Originally planned at RKO as a collection of sketches on diverse North American subjects — including a history of jazz, a love story about Italian immigrants, and a Robert Flaherty tale about the friendship between a Mexican boy and a bull — IT’S ALL TRUE quickly turned into a film about Latin America when Nelson Rockefeller, Coordinator of the Office of Inter-American Affairs and RKO board member, appointed Welles as Good Will Ambassador to Brazil in late 1941. Welles was encouraged to speed up the production of both THE MAGNIFICENT AMBERSONS and JOURNEY INTO FEAR SO that he could arrive in Rio in time to shoot the Carnival for a history of the samba. The Mexico episode, which Norman Foster had already started shooting in September 1941, was temporarily suspended so that Foster could direct JOURNEY INTO FEAR , and Welles was assured by RKO that he could complete the editing of AMBERSONS in Rio. Welles also planned episodes about the conquest of Peru and another Brazilian episode re-creating the journey of four Northeastern fishermen, or jangadeiros, on a raft from Fortaleza to Rio (over 1,500 miles) to petition the Brazilian president for social benefits. All four episodes seem to have been conceived somewhat after Flaherty’s documentary methods — that is, a mixture of genuine documentary with re-creations. Unfortunately, RKO failed to honor its promises about AMBERSONS (Welles was not able to do the final cutting), and the leader of the jangadeiros accidentally drowned during the re-creation of their journey to Rio. RKO had meanwhile gone through a massive reorganization during Welles’s absence, and the film was abruptly called off and shelved after Welles had shot a great deal of footage. (Welles made many subsequent unsuccessful efforts to buy back the footage and complete the film after his return to the United States.)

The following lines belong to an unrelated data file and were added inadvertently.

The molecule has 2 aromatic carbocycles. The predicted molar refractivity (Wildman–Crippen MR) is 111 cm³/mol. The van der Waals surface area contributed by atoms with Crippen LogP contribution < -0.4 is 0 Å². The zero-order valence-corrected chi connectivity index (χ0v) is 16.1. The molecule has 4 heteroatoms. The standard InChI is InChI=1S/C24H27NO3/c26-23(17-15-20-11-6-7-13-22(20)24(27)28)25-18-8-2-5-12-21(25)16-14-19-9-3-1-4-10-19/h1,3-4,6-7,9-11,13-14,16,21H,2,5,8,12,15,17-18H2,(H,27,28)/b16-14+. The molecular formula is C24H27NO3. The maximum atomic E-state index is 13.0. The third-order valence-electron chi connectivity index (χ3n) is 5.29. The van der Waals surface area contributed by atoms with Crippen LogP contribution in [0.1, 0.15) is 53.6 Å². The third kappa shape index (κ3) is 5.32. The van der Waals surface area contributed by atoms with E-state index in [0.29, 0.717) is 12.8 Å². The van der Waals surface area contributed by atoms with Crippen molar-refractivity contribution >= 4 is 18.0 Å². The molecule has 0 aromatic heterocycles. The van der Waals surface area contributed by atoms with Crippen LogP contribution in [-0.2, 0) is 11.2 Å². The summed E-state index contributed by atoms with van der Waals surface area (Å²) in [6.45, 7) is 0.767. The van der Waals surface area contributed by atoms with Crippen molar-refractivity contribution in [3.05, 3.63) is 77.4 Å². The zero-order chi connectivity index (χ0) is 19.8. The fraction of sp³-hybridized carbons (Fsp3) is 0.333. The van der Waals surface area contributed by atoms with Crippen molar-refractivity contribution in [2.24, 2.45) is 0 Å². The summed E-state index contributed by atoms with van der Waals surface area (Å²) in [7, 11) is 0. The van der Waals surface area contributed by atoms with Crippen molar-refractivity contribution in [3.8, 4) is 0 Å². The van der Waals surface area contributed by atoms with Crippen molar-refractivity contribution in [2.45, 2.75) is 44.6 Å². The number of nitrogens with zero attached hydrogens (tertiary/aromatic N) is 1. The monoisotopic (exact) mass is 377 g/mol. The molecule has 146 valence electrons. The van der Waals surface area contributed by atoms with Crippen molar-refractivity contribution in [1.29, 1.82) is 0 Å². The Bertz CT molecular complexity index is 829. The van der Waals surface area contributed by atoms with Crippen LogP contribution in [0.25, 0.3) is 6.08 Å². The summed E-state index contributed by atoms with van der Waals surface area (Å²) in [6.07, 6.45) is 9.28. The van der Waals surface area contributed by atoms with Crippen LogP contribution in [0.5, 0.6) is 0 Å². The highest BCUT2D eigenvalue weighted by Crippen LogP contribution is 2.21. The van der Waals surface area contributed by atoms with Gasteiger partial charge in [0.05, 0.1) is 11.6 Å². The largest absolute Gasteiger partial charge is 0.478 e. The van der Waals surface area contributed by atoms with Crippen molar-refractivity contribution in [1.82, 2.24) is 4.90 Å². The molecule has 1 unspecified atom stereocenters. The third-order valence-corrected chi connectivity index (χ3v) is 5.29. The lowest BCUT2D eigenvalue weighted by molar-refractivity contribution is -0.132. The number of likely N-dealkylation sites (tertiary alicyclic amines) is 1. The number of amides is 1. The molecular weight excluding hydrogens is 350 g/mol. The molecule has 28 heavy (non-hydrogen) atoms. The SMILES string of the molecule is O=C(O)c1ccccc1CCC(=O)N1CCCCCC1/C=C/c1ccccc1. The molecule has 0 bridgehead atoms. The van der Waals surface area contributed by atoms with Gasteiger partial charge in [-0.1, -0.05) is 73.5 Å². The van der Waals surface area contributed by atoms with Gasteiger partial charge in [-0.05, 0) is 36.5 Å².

Paradoxically, it wasn’t until many years after the release of F FOR FAKE that enough information about IT’S ALL TRUE came to light to make a limited critical assessment of this project possible. This information came in two parts. First came the discovery in the mid-1980s of about two-thirds of the unedited material shot by Welles in Fortaleza at the very end of his Brazilian sojourn, with a silent Mitchell camera and a skeleton crew of five (cameraman George Fanto and his assistant Reginaldo Calmon, Richard and Elizabeth Wilson, and Shifra Haran) — material which possibly represents the most ambitious footage shot by Welles in Brazil, most of which had never been seen (even by Welles) or even processed prior to its relatively recent discovery. (Samples of this footage are visible in Richard Wilson’s 1986 short FOUR MEN ON A RAFT , which he is still hoping to expand into a feature.) Then came the revelatory research carried out in both Brazil and the United States by Robert Stam and others (6) — research which is still in progress, but which has already yielded some fascinating discoveries. Drawing on an array of Hollywood and Brazilian documents, including the research conducted and commissioned by Welles at the time, Stam persuasively argues, for instance, that most of the complaints about Welles’s profligacy in Brazil can be attributed to his radical problack stance, including the fact that he enjoyed the company and collaboration of blacks, as well as his insistence on featuring nonwhites as the central characters in both of the film’s Brazilian episodes. Based on this reading, which Stam explores in detail, one is encouraged by Stam to reread most disapproving biographical accounts of Welles’s “Brazilian episode,” especially those of Charles Higham and John Russell Taylor, as unconsciously but unmistakably racist. (It should be noted, incidentally, that the style of photography in the Fortaleza rushes bears certain relationships to the visual styles and rhetoric of both Flaherty and Dovzhenko; variations in this style can be found in both OTHELLO — also shot by Fanto — and certain passages in DON QUIXOTE.)